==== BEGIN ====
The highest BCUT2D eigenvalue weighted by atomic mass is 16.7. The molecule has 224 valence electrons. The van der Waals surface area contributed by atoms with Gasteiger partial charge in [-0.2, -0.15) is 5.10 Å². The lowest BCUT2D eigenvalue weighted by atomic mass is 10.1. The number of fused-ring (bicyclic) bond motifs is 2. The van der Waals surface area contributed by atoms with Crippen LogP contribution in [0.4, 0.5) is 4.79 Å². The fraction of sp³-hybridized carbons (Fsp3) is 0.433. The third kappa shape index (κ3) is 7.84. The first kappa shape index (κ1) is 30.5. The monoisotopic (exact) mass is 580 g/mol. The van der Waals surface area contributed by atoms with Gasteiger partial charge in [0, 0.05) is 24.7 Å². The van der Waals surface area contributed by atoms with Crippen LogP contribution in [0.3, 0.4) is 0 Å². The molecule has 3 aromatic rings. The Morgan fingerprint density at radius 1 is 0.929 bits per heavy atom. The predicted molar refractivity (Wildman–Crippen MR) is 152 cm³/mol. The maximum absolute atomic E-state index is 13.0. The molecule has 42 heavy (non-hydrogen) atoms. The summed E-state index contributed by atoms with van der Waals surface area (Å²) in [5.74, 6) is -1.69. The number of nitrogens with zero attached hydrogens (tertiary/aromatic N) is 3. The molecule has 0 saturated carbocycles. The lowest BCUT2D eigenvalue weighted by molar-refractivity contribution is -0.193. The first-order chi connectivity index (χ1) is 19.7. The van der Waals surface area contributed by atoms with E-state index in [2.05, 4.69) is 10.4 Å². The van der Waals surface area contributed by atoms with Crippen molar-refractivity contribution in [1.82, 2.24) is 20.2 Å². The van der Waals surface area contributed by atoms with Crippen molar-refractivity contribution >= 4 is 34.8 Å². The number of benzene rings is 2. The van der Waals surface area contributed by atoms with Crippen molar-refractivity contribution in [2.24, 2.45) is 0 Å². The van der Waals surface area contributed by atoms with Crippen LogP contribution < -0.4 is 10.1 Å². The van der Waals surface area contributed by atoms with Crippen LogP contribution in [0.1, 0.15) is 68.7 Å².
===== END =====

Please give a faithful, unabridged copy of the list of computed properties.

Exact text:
The highest BCUT2D eigenvalue weighted by atomic mass is 16.7. The molecule has 224 valence electrons. The van der Waals surface area contributed by atoms with Gasteiger partial charge in [-0.2, -0.15) is 5.10 Å². The lowest BCUT2D eigenvalue weighted by atomic mass is 10.1. The number of fused-ring (bicyclic) bond motifs is 2. The van der Waals surface area contributed by atoms with Crippen LogP contribution in [0.4, 0.5) is 4.79 Å². The fraction of sp³-hybridized carbons (Fsp3) is 0.433. The third kappa shape index (κ3) is 7.84. The first kappa shape index (κ1) is 30.5. The monoisotopic (exact) mass is 580 g/mol. The van der Waals surface area contributed by atoms with Gasteiger partial charge in [0, 0.05) is 24.7 Å². The van der Waals surface area contributed by atoms with Crippen LogP contribution in [0.3, 0.4) is 0 Å². The molecule has 3 aromatic rings. The Morgan fingerprint density at radius 1 is 0.929 bits per heavy atom. The predicted molar refractivity (Wildman–Crippen MR) is 152 cm³/mol. The maximum absolute atomic E-state index is 13.0. The molecule has 42 heavy (non-hydrogen) atoms. The summed E-state index contributed by atoms with van der Waals surface area (Å²) in [5.74, 6) is -1.69. The number of nitrogens with zero attached hydrogens (tertiary/aromatic N) is 3. The molecule has 0 saturated carbocycles. The lowest BCUT2D eigenvalue weighted by molar-refractivity contribution is -0.193. The first-order chi connectivity index (χ1) is 19.7. The van der Waals surface area contributed by atoms with E-state index in [2.05, 4.69) is 10.4 Å². The van der Waals surface area contributed by atoms with Crippen molar-refractivity contribution in [1.82, 2.24) is 20.2 Å². The van der Waals surface area contributed by atoms with Crippen molar-refractivity contribution >= 4 is 34.8 Å². The number of benzene rings is 2. The van der Waals surface area contributed by atoms with Crippen molar-refractivity contribution in [2.24, 2.45) is 0 Å². The van der Waals surface area contributed by atoms with Crippen LogP contribution < -0.4 is 10.1 Å². The van der Waals surface area contributed by atoms with Crippen LogP contribution in [0.1, 0.15) is 68.7 Å².